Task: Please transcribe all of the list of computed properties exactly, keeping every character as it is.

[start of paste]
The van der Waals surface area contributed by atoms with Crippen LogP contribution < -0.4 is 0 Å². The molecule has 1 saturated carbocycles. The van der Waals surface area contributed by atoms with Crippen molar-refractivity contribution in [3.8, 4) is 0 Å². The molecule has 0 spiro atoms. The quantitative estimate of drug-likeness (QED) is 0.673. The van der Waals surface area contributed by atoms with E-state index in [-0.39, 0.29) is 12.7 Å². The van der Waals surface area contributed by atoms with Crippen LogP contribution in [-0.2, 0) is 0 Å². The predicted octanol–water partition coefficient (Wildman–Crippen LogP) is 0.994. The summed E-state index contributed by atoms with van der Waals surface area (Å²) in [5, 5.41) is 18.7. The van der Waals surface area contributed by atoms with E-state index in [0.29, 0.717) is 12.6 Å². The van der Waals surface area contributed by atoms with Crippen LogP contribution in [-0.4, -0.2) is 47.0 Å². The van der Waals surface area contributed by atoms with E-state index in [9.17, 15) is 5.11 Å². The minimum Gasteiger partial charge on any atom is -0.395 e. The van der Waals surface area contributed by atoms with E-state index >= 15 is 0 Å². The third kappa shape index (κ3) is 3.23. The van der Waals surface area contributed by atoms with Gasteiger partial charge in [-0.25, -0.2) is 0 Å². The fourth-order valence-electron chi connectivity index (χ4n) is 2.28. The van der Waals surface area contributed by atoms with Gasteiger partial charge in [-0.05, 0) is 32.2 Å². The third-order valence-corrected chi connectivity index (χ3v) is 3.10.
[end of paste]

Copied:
The van der Waals surface area contributed by atoms with Crippen LogP contribution < -0.4 is 0 Å². The molecule has 1 saturated carbocycles. The van der Waals surface area contributed by atoms with Crippen molar-refractivity contribution in [3.8, 4) is 0 Å². The molecule has 0 spiro atoms. The quantitative estimate of drug-likeness (QED) is 0.673. The van der Waals surface area contributed by atoms with E-state index in [-0.39, 0.29) is 12.7 Å². The van der Waals surface area contributed by atoms with Crippen LogP contribution in [-0.2, 0) is 0 Å². The predicted octanol–water partition coefficient (Wildman–Crippen LogP) is 0.994. The summed E-state index contributed by atoms with van der Waals surface area (Å²) in [5, 5.41) is 18.7. The van der Waals surface area contributed by atoms with E-state index in [0.29, 0.717) is 12.6 Å². The van der Waals surface area contributed by atoms with Crippen LogP contribution in [-0.4, -0.2) is 47.0 Å². The van der Waals surface area contributed by atoms with E-state index in [9.17, 15) is 5.11 Å². The minimum Gasteiger partial charge on any atom is -0.395 e. The van der Waals surface area contributed by atoms with E-state index >= 15 is 0 Å². The third kappa shape index (κ3) is 3.23. The van der Waals surface area contributed by atoms with Gasteiger partial charge in [-0.25, -0.2) is 0 Å². The fourth-order valence-electron chi connectivity index (χ4n) is 2.28. The van der Waals surface area contributed by atoms with Gasteiger partial charge in [-0.05, 0) is 32.2 Å². The third-order valence-corrected chi connectivity index (χ3v) is 3.10.